One of the founding principles of data privacy laws is user empowerment, enabling them to control how they wish to have their data collected, processed, modified, or deleted. This resulted in having privacy laws to provide users with individual privacy rights.

Privacy rights are wide-ranging, but it depends on the data privacy law regarding how comprehensive or limited rights they provide to their citizens. Basically, privacy rights may include:

  • Right to request access information,
  • Right to correct or modify information,
  • Right to opt-out of selling or sharing information,
  • Right to limit the disclosure of sensitive information,
  • Right to opt-out of automated decision-making, and
  • Right of no retaliation to exercising the right to opt-out.

Apart from outlining the privacy rights of individuals, data privacy laws further provide comprehensive details into how customers can exercise their rights or what measures organizations must take to enable customers to exercise their rights, as well as the methods.

Enabling users to exercise their privacy rights via your Privacy Center allows seamless access to those rights but also builds users’ trust in businesses.

Do Not Sell My Information

The California Consumer Privacy Act (CCPA) introduced the right to “Do Not Sell My Personal Information,” which enables consumers to restrict companies from selling their data by giving them the option to opt-out of the sale of their personal information.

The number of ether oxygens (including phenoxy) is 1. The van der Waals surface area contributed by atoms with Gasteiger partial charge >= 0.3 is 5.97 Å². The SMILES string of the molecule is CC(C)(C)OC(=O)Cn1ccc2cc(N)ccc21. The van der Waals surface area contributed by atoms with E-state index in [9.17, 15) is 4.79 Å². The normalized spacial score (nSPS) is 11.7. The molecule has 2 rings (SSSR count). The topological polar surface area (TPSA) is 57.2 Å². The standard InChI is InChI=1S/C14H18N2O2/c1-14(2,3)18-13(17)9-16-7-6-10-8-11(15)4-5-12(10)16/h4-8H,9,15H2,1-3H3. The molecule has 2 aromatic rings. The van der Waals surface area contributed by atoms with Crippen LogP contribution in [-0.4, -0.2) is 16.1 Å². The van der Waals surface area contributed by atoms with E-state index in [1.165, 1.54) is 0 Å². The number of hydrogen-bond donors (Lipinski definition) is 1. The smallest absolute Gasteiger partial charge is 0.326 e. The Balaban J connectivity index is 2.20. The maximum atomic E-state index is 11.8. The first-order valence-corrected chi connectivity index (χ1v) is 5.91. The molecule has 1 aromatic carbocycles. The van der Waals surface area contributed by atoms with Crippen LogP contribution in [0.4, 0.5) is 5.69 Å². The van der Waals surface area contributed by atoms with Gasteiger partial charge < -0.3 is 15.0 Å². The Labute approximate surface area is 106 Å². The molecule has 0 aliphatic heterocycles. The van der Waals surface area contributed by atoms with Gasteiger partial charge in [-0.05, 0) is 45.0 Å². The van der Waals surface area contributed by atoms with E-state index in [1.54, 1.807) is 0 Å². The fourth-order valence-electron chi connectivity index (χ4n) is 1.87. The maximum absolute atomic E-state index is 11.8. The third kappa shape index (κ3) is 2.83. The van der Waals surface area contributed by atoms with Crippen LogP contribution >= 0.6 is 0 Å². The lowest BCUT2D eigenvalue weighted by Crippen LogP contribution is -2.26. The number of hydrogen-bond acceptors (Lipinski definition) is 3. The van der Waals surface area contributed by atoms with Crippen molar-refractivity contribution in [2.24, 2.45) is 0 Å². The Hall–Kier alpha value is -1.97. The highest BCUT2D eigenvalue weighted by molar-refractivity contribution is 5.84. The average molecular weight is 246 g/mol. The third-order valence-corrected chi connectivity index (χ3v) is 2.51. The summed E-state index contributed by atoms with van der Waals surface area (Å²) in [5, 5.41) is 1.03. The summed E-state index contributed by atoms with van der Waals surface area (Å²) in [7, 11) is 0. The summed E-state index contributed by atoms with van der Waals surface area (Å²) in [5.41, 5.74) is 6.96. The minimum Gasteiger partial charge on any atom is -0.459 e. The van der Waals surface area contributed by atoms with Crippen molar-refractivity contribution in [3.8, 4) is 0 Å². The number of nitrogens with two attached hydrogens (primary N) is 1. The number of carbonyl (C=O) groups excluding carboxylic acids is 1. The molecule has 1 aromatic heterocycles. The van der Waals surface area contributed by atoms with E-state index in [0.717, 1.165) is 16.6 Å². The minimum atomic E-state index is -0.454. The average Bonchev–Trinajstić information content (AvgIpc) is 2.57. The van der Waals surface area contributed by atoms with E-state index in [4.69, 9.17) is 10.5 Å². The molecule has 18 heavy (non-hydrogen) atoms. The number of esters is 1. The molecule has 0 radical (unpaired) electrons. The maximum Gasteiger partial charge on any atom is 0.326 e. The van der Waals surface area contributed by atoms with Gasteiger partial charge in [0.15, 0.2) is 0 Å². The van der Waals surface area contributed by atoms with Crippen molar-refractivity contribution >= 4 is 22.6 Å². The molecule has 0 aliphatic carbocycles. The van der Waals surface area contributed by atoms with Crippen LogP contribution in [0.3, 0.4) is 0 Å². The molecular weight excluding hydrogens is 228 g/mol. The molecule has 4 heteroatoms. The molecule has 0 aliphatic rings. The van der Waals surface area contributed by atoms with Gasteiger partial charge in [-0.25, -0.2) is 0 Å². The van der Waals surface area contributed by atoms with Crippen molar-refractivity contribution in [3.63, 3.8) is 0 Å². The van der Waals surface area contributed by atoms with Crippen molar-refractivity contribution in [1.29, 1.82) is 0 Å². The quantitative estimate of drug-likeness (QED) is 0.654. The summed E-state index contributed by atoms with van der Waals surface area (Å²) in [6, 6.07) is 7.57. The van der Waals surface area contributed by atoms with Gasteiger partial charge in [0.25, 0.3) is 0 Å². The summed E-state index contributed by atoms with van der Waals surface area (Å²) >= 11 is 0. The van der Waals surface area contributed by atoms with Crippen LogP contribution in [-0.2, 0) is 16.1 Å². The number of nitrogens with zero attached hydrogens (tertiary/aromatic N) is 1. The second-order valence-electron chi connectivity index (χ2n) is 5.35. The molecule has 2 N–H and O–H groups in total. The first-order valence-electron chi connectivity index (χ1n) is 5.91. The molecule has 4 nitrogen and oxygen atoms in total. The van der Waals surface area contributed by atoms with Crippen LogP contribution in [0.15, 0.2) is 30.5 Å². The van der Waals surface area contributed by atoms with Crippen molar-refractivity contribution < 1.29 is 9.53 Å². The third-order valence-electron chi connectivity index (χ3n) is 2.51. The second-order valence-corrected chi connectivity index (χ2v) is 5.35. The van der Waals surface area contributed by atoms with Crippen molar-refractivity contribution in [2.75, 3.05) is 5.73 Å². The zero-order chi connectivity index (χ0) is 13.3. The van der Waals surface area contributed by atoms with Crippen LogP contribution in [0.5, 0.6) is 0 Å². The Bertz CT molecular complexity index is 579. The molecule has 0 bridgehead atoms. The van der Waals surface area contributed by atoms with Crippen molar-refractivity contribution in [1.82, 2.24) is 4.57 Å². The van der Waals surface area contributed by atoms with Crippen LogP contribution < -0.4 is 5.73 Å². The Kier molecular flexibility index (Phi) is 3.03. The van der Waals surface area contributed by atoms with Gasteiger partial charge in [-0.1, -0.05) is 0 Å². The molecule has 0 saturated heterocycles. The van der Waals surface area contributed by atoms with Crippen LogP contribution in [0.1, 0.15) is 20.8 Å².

However, the upcoming legislation that provides amendments and additions to the CCPA, the California Privacy Rights Act (CPRA), which will come into effect in January 2023, has taken it a step further by restricting companies from not only selling personal information but also sharing consumers’ data. The CPRA requires businesses to indicate a “Do Not Sell or Share My Personal Information” right link or button on their website homepage. Sharing also includes cookies used for cross-contextual behavioral advertising.

The CCPA further requires businesses to place a clearly visible “Do Not Sell” button or link on their website either through a cookie banner or separately and clearly provide information on consumers' opt-out requests and the sale or sharing of their personal data with third parties.

Moreover, businesses are also responsible for notifying associated third parties of the users’ preferences regarding the selling or sharing of their personal information. A Privacy Center incorporates all of the requirements, thereby showing the business’s compliance with regulatory specifications.

Set Up Securiti Privacy Center With Just a Few Clicks

Securiti is the leader in Unified Data Controls and Privacy Management solutions. Our lite yet fully functional tenant, Privacy Center, is built to enable businesses to automate their key privacy functions within a few minutes and without any complexities.

With over thousands of connectors for seamless integration and pre-built comprehensive regulatory guidelines, you can automate compliance with privacy notices, cookie preferences, consent management, and individual data request rights.

Automate your first privacy notice or set up a cookie banner by signing up for a Free Trial now - no credit card is required.